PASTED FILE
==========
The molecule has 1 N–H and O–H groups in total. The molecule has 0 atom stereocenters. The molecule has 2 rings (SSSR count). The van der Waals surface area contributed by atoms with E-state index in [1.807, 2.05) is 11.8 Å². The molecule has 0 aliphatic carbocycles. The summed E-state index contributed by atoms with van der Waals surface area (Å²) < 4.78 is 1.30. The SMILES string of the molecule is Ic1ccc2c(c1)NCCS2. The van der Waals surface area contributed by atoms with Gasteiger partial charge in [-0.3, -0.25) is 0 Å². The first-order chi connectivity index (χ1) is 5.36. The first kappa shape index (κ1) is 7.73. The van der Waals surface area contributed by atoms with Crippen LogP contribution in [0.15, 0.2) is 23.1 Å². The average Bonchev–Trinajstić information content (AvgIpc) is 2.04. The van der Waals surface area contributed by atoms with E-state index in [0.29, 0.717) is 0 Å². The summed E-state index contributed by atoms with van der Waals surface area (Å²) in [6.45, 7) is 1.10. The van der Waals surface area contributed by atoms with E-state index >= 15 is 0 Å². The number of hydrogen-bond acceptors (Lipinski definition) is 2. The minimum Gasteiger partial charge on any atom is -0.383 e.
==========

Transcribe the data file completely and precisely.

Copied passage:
The molecule has 1 N–H and O–H groups in total. The molecule has 0 atom stereocenters. The molecule has 2 rings (SSSR count). The van der Waals surface area contributed by atoms with E-state index in [1.807, 2.05) is 11.8 Å². The molecule has 0 aliphatic carbocycles. The summed E-state index contributed by atoms with van der Waals surface area (Å²) < 4.78 is 1.30. The SMILES string of the molecule is Ic1ccc2c(c1)NCCS2. The van der Waals surface area contributed by atoms with Gasteiger partial charge in [-0.3, -0.25) is 0 Å². The first-order chi connectivity index (χ1) is 5.36. The first kappa shape index (κ1) is 7.73. The van der Waals surface area contributed by atoms with Crippen LogP contribution in [0.15, 0.2) is 23.1 Å². The average Bonchev–Trinajstić information content (AvgIpc) is 2.04. The van der Waals surface area contributed by atoms with E-state index in [0.29, 0.717) is 0 Å². The summed E-state index contributed by atoms with van der Waals surface area (Å²) in [6.45, 7) is 1.10. The van der Waals surface area contributed by atoms with E-state index >= 15 is 0 Å². The number of hydrogen-bond acceptors (Lipinski definition) is 2. The minimum Gasteiger partial charge on any atom is -0.383 e.